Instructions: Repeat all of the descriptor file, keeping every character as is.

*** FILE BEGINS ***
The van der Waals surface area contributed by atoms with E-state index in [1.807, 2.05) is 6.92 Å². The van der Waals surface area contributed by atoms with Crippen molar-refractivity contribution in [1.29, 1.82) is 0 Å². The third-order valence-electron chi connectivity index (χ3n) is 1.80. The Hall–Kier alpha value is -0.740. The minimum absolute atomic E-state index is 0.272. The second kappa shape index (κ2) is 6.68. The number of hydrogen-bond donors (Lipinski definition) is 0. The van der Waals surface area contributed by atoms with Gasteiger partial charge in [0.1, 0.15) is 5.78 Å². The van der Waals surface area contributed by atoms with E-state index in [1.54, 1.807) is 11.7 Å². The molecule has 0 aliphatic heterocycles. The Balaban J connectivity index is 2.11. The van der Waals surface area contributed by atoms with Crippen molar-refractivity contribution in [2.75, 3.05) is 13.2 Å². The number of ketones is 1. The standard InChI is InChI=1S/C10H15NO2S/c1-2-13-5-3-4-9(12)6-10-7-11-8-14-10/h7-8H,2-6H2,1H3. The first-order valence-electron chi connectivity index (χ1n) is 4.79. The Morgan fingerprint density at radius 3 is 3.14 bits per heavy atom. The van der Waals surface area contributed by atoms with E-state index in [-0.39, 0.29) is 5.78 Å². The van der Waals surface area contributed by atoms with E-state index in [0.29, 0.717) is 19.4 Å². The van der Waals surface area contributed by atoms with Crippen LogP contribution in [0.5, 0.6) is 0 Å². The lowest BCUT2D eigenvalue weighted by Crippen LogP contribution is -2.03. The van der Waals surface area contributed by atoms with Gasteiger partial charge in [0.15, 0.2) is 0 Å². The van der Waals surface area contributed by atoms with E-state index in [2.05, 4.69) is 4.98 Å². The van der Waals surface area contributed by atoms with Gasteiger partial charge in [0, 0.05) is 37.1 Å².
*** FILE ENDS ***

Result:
The van der Waals surface area contributed by atoms with E-state index in [1.807, 2.05) is 6.92 Å². The van der Waals surface area contributed by atoms with Crippen molar-refractivity contribution in [1.29, 1.82) is 0 Å². The third-order valence-electron chi connectivity index (χ3n) is 1.80. The Hall–Kier alpha value is -0.740. The minimum absolute atomic E-state index is 0.272. The second kappa shape index (κ2) is 6.68. The number of hydrogen-bond donors (Lipinski definition) is 0. The van der Waals surface area contributed by atoms with Gasteiger partial charge in [0.1, 0.15) is 5.78 Å². The van der Waals surface area contributed by atoms with E-state index in [1.54, 1.807) is 11.7 Å². The molecule has 0 aliphatic heterocycles. The Balaban J connectivity index is 2.11. The van der Waals surface area contributed by atoms with Crippen molar-refractivity contribution in [2.75, 3.05) is 13.2 Å². The number of ketones is 1. The standard InChI is InChI=1S/C10H15NO2S/c1-2-13-5-3-4-9(12)6-10-7-11-8-14-10/h7-8H,2-6H2,1H3. The first-order valence-electron chi connectivity index (χ1n) is 4.79. The Morgan fingerprint density at radius 3 is 3.14 bits per heavy atom. The van der Waals surface area contributed by atoms with E-state index in [-0.39, 0.29) is 5.78 Å². The van der Waals surface area contributed by atoms with E-state index in [0.29, 0.717) is 19.4 Å². The van der Waals surface area contributed by atoms with Crippen LogP contribution in [0.5, 0.6) is 0 Å². The lowest BCUT2D eigenvalue weighted by Crippen LogP contribution is -2.03. The van der Waals surface area contributed by atoms with Gasteiger partial charge in [0.15, 0.2) is 0 Å². The van der Waals surface area contributed by atoms with E-state index in [2.05, 4.69) is 4.98 Å². The van der Waals surface area contributed by atoms with Gasteiger partial charge in [0, 0.05) is 37.1 Å².